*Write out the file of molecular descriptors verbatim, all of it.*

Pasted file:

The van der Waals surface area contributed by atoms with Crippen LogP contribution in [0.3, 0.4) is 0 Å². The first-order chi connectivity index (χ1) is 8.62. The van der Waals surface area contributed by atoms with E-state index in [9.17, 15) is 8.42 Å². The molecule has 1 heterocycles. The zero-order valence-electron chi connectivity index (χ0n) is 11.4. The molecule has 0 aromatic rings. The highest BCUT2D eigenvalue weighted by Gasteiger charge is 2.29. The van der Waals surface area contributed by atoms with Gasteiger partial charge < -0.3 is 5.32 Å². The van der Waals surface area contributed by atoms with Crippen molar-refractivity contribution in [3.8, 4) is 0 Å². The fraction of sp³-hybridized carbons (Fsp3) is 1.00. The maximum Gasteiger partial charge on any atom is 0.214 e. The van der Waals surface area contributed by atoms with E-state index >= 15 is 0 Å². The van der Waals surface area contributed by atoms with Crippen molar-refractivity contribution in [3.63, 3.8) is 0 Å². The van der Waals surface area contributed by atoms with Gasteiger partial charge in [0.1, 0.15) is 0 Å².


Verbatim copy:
The van der Waals surface area contributed by atoms with Crippen LogP contribution in [0.3, 0.4) is 0 Å². The first-order chi connectivity index (χ1) is 8.62. The van der Waals surface area contributed by atoms with E-state index in [9.17, 15) is 8.42 Å². The molecule has 1 heterocycles. The zero-order valence-electron chi connectivity index (χ0n) is 11.4. The molecule has 0 aromatic rings. The highest BCUT2D eigenvalue weighted by Gasteiger charge is 2.29. The van der Waals surface area contributed by atoms with Gasteiger partial charge < -0.3 is 5.32 Å². The van der Waals surface area contributed by atoms with Crippen molar-refractivity contribution in [3.8, 4) is 0 Å². The fraction of sp³-hybridized carbons (Fsp3) is 1.00. The maximum Gasteiger partial charge on any atom is 0.214 e. The van der Waals surface area contributed by atoms with E-state index >= 15 is 0 Å². The van der Waals surface area contributed by atoms with Crippen molar-refractivity contribution in [3.63, 3.8) is 0 Å². The van der Waals surface area contributed by atoms with Gasteiger partial charge in [0.1, 0.15) is 0 Å².